Wednesday, September 23, 2015

Adding Flotation Barrels Under the Cabin

55-gallon plastic barrels for extra flotation.
Last summer we worked hard on repairs and renovations when the weather was warm and conditions calm. One major task was to add barrels for extra flotation under the cedar logs in the back corner of the cabin. When we added a bathroom for our composting toilet that made extra weight on the float logs.

Pull line to get the barrel under the cabin.
We don’t want the logs to get saturated, so they needed to an extra boost higher in the water. In addition to extra flotation, exposing the logs allows them to dry on top and become more buoyant themselves. As usual, our good friend John helped us.

John sinking the first barrel at the edge of the float.
There was just enough room to tuck two more barrels between the cedar float logs where they were needed. We already have quite a few 55-gallon barrels underneath. But the two new ones had to slip under and between their neighbours.

John crawled under the cabin on the float logs.
Step one was to tie twine through a hole drilled in the top rim. This hole couldn't penetrate the barrel, which has to remain airtight. The twine was then tied to a length of floating rope. When installation was complete, the twine would be sacrificed to save the floating rope.

Wayne pushed the submerged barrel under.
Step two was for Wayne to use a pike pole to feed the floating rope down under the logs and existing barrels so it would ascend where John was waiting crouched underneath the cabin deck. John used a wire coat hanger hook to grab the yellow rope as it came into view. This rope would allow John to pull the barrel into place.

John using the pull line to maneuver the barrel.
Step three was to fill the barrel completely with water. When full, it becomes neutrally buoyant. This was the time to test the seal on the upper cap that keeps the barrel airtight underwater. Step four sent John back under the deck. He would man the pull rope while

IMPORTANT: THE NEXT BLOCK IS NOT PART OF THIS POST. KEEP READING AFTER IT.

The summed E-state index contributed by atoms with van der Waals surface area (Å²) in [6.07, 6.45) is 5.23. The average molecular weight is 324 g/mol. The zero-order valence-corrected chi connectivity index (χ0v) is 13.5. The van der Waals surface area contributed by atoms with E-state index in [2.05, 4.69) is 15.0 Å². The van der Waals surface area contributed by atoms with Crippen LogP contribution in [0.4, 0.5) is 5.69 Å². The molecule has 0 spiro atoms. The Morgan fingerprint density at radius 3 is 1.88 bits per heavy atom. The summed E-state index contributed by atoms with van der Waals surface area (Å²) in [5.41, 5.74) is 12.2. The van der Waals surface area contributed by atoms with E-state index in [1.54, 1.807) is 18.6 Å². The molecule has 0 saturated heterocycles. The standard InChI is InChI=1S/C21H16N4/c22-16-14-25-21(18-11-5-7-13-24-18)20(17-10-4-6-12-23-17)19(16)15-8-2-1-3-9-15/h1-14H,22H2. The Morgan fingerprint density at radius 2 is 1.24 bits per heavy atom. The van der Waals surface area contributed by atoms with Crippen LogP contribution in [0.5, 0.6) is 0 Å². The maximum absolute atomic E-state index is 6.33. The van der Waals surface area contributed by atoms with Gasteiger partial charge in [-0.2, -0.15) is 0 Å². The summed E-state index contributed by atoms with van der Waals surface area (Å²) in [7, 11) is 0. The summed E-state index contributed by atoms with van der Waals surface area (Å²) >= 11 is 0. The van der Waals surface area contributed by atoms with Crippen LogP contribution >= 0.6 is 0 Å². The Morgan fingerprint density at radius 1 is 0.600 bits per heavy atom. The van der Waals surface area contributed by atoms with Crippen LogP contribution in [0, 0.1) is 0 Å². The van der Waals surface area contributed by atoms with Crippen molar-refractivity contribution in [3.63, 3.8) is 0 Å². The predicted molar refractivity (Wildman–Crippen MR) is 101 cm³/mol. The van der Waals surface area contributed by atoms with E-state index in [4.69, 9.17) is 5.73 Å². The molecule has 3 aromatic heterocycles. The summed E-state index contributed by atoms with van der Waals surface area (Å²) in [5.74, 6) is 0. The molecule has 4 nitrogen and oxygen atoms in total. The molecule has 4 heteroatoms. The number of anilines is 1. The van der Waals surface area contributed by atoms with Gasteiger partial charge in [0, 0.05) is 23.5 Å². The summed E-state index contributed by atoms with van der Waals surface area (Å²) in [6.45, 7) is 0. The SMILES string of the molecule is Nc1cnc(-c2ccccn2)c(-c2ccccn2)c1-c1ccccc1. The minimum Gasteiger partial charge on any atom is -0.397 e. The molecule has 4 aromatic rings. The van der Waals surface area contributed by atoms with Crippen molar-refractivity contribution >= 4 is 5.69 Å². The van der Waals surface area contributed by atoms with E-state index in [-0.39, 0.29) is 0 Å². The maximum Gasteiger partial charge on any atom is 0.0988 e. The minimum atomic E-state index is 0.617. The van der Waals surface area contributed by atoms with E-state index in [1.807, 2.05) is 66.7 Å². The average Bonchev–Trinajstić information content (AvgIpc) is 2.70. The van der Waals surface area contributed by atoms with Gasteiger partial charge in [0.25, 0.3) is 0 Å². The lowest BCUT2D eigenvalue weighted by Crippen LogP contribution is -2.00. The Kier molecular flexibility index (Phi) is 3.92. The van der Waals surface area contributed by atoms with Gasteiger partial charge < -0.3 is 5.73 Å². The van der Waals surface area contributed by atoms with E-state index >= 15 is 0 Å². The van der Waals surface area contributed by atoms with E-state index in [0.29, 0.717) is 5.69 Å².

The barrel on its way under the float logs.
Wayne used the 12-foot pole to propel the barrel down as far as it would reach and in John’s direction. The push and pull process turned the barrel from its vertical sinking position to the horizontal position needed to snug up between the cedar logs.

Wayne manning the compressor up on the deck.
Step five was to inflate the barrel. John has a compressor with a hose and wand extension he devised specifically for pumping air into barrels. The narrow slits between float logs make this procedure difficult, forcing many cabin owners have to hire scuba divers for this step.

John used a wand to fill the barrel up with air.
Wayne manned the compressor while John held the wand into the barrel’s open lower hole. After a few bursts, he stopped to make sure the barrel was in position. Then the compressor ran to push air in and all the water out. Here’s a video of the process from a few years ago.

John checking the barrel's position.
Once the first barrel was done, it was on to number two. The float log at the back corner rose just above the lake level. Then over the next month, as it dried, it rose even higher. Job well done.

Taking care of projects on a float cabin during the summer is best because both the air and water are warm. If problems occur during the cold winter months, they are much harder to complete. -- Margy


  1. Very interesting photos! With all of Wayne's book I have read I had no idea that your float cabin looked like that underneath. btw I could not find the link to the video showing the air being pushed in. Please?!

    1. Hey mick - Thanks for catching my omission. The link is there now. That was John's old rebuilt compressor. He now has a nice new one, but it lacks that classic look and sound. - Margy

    2. Thanks Margy for the video link, Very interesting.

  2. Interesting perspective seeing underneath the cabin. Great shots!

    1. It's a critical part of our home, but I guess everyone's foundation is. - Margy

  3. Wow - what a job - good to get it done before the storms start.